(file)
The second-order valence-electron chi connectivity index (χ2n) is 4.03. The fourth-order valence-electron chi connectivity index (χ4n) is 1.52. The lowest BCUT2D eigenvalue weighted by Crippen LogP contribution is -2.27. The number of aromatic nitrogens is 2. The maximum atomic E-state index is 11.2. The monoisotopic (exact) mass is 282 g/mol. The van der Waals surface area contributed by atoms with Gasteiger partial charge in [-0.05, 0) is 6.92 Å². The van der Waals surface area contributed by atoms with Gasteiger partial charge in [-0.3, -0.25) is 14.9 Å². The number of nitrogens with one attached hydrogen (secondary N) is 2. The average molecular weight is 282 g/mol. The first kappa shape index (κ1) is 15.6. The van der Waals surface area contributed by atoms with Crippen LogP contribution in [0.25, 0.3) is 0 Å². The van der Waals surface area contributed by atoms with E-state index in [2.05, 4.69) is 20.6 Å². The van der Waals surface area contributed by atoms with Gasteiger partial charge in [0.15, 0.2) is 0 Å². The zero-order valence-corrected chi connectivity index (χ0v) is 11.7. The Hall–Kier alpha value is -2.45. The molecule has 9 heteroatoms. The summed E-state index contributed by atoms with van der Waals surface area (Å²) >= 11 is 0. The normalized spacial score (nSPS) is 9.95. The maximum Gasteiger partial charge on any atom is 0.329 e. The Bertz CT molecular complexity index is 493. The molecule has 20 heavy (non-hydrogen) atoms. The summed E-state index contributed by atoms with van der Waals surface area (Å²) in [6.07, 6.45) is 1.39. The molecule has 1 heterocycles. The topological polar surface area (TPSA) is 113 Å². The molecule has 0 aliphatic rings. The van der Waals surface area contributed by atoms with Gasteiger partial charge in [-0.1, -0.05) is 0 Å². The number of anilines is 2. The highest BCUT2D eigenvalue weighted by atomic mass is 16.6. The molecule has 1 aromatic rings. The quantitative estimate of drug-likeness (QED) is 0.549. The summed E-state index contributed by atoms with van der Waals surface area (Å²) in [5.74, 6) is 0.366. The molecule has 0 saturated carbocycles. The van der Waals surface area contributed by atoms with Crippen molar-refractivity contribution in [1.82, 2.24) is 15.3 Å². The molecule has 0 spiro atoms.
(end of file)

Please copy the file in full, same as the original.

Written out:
The second-order valence-electron chi connectivity index (χ2n) is 4.03. The fourth-order valence-electron chi connectivity index (χ4n) is 1.52. The lowest BCUT2D eigenvalue weighted by Crippen LogP contribution is -2.27. The number of aromatic nitrogens is 2. The maximum atomic E-state index is 11.2. The monoisotopic (exact) mass is 282 g/mol. The van der Waals surface area contributed by atoms with Gasteiger partial charge in [-0.05, 0) is 6.92 Å². The van der Waals surface area contributed by atoms with Gasteiger partial charge in [-0.3, -0.25) is 14.9 Å². The number of nitrogens with one attached hydrogen (secondary N) is 2. The average molecular weight is 282 g/mol. The first kappa shape index (κ1) is 15.6. The van der Waals surface area contributed by atoms with Crippen LogP contribution in [0.25, 0.3) is 0 Å². The van der Waals surface area contributed by atoms with E-state index in [2.05, 4.69) is 20.6 Å². The van der Waals surface area contributed by atoms with Gasteiger partial charge in [0.15, 0.2) is 0 Å². The zero-order valence-corrected chi connectivity index (χ0v) is 11.7. The Hall–Kier alpha value is -2.45. The molecule has 9 heteroatoms. The summed E-state index contributed by atoms with van der Waals surface area (Å²) >= 11 is 0. The normalized spacial score (nSPS) is 9.95. The maximum Gasteiger partial charge on any atom is 0.329 e. The Bertz CT molecular complexity index is 493. The molecule has 20 heavy (non-hydrogen) atoms. The summed E-state index contributed by atoms with van der Waals surface area (Å²) in [6.07, 6.45) is 1.39. The molecule has 1 heterocycles. The topological polar surface area (TPSA) is 113 Å². The molecule has 0 aliphatic rings. The van der Waals surface area contributed by atoms with Gasteiger partial charge in [-0.1, -0.05) is 0 Å². The number of anilines is 2. The highest BCUT2D eigenvalue weighted by atomic mass is 16.6. The molecule has 1 aromatic rings. The quantitative estimate of drug-likeness (QED) is 0.549. The summed E-state index contributed by atoms with van der Waals surface area (Å²) in [5.74, 6) is 0.366. The molecule has 0 saturated carbocycles. The van der Waals surface area contributed by atoms with Crippen molar-refractivity contribution in [1.82, 2.24) is 15.3 Å². The molecule has 0 spiro atoms.